This, for me, is paramount.


  1. Rank verses skill … and eternal question in the archives of history.

    The sergeants of the army are more skilled in combat and more treasured on the battlefield than any officer, and yet when history is written the officers and commanders get the credit for victories and blame for defeat.

    Thomas Edison was not the inventor of many ideas but his input and his overall direction did create an atmosphere in which many helpers created new ideas that became patented over the years and were accredited to Thomas Edison.

    Question is … what kind of person are you? Are you filled with a longing to be famous, to be recognized by history and your peers who are powerful in the world around you, or are you satisfied to be you and be part of what made those people rich and powerful?

    It is not different for martial arts. It is as much the people we surround ourselves with and the path we choose that gives us satisfaction to be alive or puts us on a path of misery that creates misery for those people we must step on or step over on our path to success and power.

    Well, there is a choice. One can choose to accept the talent one has, add it to the pool of training so it survives generation after generation, and simply be talented without rank, but that is not human nature. Just examine how we record history in light of fact. For every famous human being who is the focus of history … there are dozens of talented people who have contributed to their knowledge and talent to let them be the center of attention.

    Consider this …. you can be the miserable wretch who seeks more and more fame and fortune, or … you can be one of the hundreds of talented people who lives a quiet happy life in the lime light.

    Everyone has some kind of talent. Everyone has some limit to what they can do. Don’t be taken in by the rank of someone, but be amazed by their talent! Oh, and remember to steal the techniques they share with you because eventually … you will figure out the secrets in those techniques which are merely science we have yet to understand.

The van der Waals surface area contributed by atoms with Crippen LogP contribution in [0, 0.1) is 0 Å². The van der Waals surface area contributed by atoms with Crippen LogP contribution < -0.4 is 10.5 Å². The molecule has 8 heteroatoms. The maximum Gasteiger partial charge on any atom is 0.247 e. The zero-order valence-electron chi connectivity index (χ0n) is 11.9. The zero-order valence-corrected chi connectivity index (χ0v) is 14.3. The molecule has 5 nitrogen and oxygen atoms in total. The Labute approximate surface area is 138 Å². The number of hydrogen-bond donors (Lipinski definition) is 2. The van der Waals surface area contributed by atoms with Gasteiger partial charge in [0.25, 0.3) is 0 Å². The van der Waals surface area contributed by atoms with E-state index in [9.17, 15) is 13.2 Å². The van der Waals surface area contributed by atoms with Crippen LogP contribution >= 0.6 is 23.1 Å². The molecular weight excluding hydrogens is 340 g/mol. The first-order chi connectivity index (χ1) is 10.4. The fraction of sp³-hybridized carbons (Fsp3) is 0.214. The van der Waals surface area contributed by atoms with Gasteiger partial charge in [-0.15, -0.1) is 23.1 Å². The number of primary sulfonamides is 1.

Bottom line, don’t worry about rank, rank will come in it’s own time.

    Warriors look at it this way, a dead general and a dead sergeant is still dead, come back alive and your win. Don’t worry about rank.

  2. I heard that old-timers would show up in Iwama to train in winter when the gakusei weren’t around. Middle aged or older and known as “kaibutsu” (monsters), they were shodan, nidan, sandan students of O Sensei. After his death they were never going to be promoted…

  3. My Wing Chun teaher’s teacher, Sifu Anthony Arnett, once talked to me about this. He told me that, at my age, being a black belt in any martial is completely different than is was in his day. He fondly recalled a time when, if someone was a black belt, the reaction was “Whoa, okay, sh*t, everything is going to be okay, just calm down.” He laments that nowadays, when he goes out to compete against the other senior ranks these days, he literally “eats them for breakfast.” He told me that often when he brings his students to a competition, he brings a bag with an assortment of different colored belts to hand out to his students so that they know which level they are fighting in. Once a student complained about being handed a red belt to fight in that division, when previously he had fought in the black belt division. He told his student that was because last time, there were more black belts present that time for him to whip on. Since there were only a few black belts this time, but about ten red belts, he wanted him to get the most fighting in possible. The fact that he can train his students to fight arbitrarily like that is, in my opinion, both a testament to his teaching ability, and a sad reflection of the standards commonly applied to black belts today.

Speak Your Mind